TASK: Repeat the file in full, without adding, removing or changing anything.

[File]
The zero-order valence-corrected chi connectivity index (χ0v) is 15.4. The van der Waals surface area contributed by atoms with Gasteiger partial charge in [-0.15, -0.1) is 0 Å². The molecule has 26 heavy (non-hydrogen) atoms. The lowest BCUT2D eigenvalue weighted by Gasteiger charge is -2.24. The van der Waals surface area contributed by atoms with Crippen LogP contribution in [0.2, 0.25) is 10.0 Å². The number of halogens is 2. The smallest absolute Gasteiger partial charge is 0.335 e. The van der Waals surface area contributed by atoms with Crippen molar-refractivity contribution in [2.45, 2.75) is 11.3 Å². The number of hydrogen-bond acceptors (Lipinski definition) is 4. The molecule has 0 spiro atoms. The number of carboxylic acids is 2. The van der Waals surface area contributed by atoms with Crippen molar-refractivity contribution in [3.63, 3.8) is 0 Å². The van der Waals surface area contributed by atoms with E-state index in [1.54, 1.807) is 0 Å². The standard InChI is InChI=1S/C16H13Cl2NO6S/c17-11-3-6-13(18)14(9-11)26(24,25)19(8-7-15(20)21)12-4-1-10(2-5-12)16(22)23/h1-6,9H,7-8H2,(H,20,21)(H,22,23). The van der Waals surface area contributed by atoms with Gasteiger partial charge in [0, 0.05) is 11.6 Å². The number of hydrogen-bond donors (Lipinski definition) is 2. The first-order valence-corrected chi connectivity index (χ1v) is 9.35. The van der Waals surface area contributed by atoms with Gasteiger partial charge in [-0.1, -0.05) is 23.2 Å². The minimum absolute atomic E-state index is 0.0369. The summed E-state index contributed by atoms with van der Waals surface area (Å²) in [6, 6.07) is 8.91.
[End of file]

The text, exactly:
The zero-order valence-corrected chi connectivity index (χ0v) is 15.4. The van der Waals surface area contributed by atoms with Gasteiger partial charge in [-0.15, -0.1) is 0 Å². The molecule has 26 heavy (non-hydrogen) atoms. The lowest BCUT2D eigenvalue weighted by Gasteiger charge is -2.24. The van der Waals surface area contributed by atoms with Crippen LogP contribution in [0.2, 0.25) is 10.0 Å². The number of halogens is 2. The smallest absolute Gasteiger partial charge is 0.335 e. The van der Waals surface area contributed by atoms with Crippen molar-refractivity contribution in [2.45, 2.75) is 11.3 Å². The number of hydrogen-bond acceptors (Lipinski definition) is 4. The molecule has 0 spiro atoms. The number of carboxylic acids is 2. The van der Waals surface area contributed by atoms with Crippen molar-refractivity contribution in [3.63, 3.8) is 0 Å². The van der Waals surface area contributed by atoms with E-state index in [1.54, 1.807) is 0 Å². The standard InChI is InChI=1S/C16H13Cl2NO6S/c17-11-3-6-13(18)14(9-11)26(24,25)19(8-7-15(20)21)12-4-1-10(2-5-12)16(22)23/h1-6,9H,7-8H2,(H,20,21)(H,22,23). The van der Waals surface area contributed by atoms with Gasteiger partial charge in [0, 0.05) is 11.6 Å². The number of hydrogen-bond donors (Lipinski definition) is 2. The first-order valence-corrected chi connectivity index (χ1v) is 9.35. The van der Waals surface area contributed by atoms with Gasteiger partial charge in [-0.1, -0.05) is 23.2 Å². The minimum absolute atomic E-state index is 0.0369. The summed E-state index contributed by atoms with van der Waals surface area (Å²) in [6, 6.07) is 8.91.